Law enforcement agencies have been constantly bashing software companies over their use of strong encryption and privacy measure. This fight recently came to a head when the FBI and DOJ started going after Apple and its engineers for the encryption found on iPhones. But researchers at Johns Hopkins University have broken Apple’s encryption.
Security researchers and student at Johns Hopkins have found a flaw in Apple’s software that would allow an attacker to steal data sent from iMessage on an iPhone via the company’s iCloud. However, this flaw wouldn’t allow the FBI to get inside the San Bernardino’s shooter, or the dozens of other iPhones currently in the hands of law enforcement agencies. The researchers focused on intercepting data that was being sent between devices, whereas the FBI is looking to break on-device encryption.
However, this encryption flaw, recently discovered by Matthew Green and his team, is another piece of proof that shows that, even with the best engineers, encryption is a very hard problem to solve. In other words, going around and intentionally poking holes in a device’s security is a very bad idea. Green explained:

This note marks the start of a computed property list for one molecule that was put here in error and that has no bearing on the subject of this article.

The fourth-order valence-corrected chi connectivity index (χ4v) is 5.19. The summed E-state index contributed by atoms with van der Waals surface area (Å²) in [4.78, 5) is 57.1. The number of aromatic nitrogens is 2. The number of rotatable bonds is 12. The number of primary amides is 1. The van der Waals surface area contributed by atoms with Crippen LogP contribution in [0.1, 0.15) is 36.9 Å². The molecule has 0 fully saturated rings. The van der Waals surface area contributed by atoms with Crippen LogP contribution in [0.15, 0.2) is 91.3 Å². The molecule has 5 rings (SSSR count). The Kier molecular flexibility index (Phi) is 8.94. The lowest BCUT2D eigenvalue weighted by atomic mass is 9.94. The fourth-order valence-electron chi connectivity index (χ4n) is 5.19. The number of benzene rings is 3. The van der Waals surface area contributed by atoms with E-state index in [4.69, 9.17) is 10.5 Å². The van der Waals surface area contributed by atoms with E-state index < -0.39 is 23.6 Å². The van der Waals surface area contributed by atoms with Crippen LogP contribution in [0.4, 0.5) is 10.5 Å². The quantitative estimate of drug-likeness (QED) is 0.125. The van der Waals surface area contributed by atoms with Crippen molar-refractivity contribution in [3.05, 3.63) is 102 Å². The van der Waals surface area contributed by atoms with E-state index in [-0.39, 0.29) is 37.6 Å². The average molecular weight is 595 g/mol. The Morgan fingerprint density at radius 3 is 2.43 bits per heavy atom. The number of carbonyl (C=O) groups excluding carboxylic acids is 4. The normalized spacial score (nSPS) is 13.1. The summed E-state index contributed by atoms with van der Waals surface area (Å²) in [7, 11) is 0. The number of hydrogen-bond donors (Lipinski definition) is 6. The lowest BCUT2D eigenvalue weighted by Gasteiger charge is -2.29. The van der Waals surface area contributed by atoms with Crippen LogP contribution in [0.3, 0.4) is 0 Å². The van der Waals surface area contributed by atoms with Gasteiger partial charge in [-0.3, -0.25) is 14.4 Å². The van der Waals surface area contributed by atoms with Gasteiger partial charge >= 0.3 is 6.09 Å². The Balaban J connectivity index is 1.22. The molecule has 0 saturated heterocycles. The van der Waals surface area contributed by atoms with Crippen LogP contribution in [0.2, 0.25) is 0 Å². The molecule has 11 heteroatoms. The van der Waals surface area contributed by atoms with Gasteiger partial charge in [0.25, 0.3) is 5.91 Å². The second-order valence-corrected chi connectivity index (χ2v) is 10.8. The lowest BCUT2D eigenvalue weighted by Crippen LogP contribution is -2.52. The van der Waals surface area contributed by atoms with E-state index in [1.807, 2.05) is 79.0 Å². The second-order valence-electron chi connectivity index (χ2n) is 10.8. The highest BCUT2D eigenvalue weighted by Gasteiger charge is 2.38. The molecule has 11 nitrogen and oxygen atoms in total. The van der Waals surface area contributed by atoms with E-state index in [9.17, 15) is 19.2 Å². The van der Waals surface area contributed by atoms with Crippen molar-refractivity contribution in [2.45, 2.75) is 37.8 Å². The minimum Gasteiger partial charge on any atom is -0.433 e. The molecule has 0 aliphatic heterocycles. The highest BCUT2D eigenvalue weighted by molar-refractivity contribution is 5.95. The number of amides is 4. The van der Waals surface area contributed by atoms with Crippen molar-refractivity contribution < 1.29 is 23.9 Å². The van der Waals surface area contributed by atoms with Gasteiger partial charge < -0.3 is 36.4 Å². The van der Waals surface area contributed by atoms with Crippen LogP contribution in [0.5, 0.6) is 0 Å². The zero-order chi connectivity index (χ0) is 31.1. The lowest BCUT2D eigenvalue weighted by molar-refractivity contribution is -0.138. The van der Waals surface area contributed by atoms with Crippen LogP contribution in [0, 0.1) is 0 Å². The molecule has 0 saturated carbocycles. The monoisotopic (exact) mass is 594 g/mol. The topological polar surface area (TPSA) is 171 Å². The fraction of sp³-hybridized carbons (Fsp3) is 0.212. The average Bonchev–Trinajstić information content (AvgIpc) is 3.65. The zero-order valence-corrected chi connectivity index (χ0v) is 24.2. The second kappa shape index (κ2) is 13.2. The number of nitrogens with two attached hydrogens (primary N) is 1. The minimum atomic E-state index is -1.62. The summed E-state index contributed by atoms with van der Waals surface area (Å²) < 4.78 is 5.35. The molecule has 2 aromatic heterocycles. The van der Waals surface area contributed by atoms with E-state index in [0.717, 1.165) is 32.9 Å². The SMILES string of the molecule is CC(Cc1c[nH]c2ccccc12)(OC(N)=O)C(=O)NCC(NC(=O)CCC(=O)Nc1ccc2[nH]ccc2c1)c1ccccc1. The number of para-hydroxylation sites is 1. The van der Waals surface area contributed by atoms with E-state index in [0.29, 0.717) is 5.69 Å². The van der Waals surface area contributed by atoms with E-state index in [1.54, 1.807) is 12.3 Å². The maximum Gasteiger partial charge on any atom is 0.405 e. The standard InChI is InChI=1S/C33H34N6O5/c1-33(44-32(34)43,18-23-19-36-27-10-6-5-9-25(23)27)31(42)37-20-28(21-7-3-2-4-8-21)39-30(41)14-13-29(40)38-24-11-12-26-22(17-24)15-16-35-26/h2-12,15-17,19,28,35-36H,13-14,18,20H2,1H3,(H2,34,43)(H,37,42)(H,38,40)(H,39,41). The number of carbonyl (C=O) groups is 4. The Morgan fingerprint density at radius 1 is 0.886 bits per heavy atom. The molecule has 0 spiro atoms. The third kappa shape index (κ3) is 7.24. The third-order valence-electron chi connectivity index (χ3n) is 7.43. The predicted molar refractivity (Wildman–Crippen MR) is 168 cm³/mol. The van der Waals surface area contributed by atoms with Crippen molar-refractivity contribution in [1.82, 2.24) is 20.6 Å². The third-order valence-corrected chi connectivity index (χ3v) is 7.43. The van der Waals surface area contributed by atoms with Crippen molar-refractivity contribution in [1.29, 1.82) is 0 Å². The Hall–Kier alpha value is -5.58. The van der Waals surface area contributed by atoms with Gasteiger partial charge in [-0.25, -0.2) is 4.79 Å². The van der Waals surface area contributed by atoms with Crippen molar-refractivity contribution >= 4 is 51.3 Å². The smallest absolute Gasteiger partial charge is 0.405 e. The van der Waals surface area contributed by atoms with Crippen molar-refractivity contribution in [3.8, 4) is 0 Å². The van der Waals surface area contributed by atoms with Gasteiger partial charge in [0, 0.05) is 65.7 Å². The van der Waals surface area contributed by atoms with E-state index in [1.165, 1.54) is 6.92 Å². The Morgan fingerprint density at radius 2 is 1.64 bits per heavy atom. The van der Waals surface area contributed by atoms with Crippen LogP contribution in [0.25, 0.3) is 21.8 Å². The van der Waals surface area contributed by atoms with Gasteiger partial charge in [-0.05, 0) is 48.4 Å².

Even Apple, with all their skills - and they have terrific cryptographers - wasn't able to quite get this right. So it scares me that we're having this conversation about adding back doors to encryption when we can't even get basic encryption right.
The encryption flaw that was discovered relates to the way iMessage encrypts file transfers and sends them through Apple’s servers. Researchers were able to demonstrate that an attacker would be able to catch a message and probe the device that’s sending it for the encryption key, eventually decoding it and getting access to its iCloud copy.
Apple said they were happy with the researcher reporting the flaw and that a patched version of the affected software will be available in iOS 9.3.
Source: Chicago Tribune